On Tuesday, China gave a two-year extension for the subsidy programme aimed at encouraging ship operators to scrap old vessels in an effort to stimulate an industry that has been struggling given the situation of the global market.

The programme was first initiated back in 2013 and according to schedule should have ended this year. It provides shipping lines with 1,500-yuan grants ($241.67) per gross ton to replace old ships with new ones that demonstrate a higher level of eco-friendliness. The subsidies in question managed to help government-backed shippers such as China Shipping Development and China COSCO post a higher profit for 2014 despite the global industry downfall.

China COSCO commented that that it would have been in a loss if it were not for the subsidy provisions.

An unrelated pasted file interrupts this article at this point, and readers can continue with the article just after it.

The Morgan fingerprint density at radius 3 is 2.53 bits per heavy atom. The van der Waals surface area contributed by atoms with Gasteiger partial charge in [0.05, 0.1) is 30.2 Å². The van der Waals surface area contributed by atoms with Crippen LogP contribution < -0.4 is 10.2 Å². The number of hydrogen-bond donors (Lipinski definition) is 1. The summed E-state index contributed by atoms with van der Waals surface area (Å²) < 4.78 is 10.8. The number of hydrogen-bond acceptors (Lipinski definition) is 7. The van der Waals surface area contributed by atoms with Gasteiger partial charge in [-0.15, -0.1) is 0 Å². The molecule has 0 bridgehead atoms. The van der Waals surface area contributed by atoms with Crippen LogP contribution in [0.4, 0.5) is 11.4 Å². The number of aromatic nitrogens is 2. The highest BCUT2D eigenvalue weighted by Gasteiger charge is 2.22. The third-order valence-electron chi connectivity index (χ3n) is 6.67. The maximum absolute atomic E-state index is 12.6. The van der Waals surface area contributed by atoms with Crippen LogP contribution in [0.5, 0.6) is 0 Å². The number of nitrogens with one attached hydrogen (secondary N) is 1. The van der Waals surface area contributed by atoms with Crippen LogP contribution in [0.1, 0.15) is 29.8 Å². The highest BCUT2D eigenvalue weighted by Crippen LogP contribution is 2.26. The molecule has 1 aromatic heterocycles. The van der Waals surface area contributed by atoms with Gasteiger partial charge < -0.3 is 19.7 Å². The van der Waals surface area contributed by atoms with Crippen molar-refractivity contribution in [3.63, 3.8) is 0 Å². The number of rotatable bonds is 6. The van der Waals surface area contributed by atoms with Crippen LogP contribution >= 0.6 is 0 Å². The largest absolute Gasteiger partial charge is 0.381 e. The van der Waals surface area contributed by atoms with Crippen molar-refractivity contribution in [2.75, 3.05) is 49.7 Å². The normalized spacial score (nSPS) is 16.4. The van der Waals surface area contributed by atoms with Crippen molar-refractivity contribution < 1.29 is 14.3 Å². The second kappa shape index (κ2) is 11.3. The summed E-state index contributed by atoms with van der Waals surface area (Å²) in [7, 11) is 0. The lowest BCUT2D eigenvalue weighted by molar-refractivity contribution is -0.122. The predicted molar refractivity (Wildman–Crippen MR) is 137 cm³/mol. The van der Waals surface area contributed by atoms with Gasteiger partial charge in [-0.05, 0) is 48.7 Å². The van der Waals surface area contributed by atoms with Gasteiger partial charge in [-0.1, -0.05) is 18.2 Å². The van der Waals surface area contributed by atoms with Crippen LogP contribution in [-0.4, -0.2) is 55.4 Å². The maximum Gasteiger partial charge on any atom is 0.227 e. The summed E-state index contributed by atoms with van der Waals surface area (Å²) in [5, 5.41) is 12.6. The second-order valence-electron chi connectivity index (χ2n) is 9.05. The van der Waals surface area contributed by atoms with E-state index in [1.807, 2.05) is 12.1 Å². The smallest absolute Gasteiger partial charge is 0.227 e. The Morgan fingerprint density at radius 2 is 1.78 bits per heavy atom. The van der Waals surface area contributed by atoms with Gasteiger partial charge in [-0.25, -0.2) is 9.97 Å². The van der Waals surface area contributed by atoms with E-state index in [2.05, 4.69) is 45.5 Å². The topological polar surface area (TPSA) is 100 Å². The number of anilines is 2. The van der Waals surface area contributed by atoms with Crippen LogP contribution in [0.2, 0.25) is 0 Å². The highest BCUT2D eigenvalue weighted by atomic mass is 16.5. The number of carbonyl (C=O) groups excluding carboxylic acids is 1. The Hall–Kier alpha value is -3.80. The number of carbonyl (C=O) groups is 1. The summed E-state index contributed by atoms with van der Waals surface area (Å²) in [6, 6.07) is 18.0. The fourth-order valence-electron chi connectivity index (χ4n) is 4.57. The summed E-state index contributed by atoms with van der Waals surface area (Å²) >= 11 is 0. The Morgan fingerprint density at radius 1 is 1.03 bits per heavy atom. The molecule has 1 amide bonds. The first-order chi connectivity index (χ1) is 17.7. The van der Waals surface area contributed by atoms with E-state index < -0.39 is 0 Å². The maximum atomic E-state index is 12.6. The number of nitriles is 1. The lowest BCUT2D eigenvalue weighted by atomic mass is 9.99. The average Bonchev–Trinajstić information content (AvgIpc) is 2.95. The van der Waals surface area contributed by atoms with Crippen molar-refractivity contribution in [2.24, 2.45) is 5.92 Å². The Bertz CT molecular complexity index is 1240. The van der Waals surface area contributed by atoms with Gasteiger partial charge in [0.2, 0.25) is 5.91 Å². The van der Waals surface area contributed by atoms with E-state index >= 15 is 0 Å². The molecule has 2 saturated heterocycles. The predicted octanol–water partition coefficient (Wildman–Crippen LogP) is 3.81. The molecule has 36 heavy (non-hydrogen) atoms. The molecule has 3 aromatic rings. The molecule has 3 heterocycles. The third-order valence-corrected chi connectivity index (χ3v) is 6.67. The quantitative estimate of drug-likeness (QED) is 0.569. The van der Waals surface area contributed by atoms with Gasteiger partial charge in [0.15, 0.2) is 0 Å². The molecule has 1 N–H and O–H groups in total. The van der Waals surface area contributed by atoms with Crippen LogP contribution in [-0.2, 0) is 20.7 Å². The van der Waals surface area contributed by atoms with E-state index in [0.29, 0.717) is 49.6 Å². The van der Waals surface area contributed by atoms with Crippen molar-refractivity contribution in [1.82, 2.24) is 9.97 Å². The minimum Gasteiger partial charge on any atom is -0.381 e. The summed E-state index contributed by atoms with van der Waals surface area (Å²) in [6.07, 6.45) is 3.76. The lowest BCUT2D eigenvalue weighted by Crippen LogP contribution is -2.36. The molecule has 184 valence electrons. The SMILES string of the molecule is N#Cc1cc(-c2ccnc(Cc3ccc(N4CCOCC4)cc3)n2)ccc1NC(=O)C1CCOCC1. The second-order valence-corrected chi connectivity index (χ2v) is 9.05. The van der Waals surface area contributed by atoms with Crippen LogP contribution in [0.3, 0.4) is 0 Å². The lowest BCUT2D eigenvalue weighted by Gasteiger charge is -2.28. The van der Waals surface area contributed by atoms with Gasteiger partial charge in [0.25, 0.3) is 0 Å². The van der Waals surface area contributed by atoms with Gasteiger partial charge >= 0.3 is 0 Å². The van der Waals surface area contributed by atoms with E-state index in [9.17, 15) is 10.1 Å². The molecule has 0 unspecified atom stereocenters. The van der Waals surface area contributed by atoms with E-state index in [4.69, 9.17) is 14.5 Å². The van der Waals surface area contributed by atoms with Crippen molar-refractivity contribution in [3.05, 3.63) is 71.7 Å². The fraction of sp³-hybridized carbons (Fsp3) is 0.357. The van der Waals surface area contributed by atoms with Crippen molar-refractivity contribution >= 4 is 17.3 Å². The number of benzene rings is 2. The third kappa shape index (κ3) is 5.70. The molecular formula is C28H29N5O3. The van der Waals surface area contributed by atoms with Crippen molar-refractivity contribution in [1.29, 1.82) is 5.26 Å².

“The shipping and shipbuilding industries are currently faced with quite a troublesome downturn, the extending of the programme is a reflection of their respective needs,” commented Zhang Shouguo, the Chinese Shipowners’ Association’s Executive Vice-Chairman.

The extension of the scheme that is to end in 2017 was made public via a joint statement by the Ministry of Finance, the Ministry of Transport and the National Development and Reform Commission. The economic slowdown of China has resulted in the squeezing of the world shipping industry, which has itself been experiencing a large number of downturns since 2008, which can be partially linked to the excessive vessel orders made before the financial crisis struck, pushing freight rates down to historic low levels.

According to the China Association of the National Shipbuilding Industry new orders being placed at China’s yards have gone down 77% y/y in Q1 of 2015.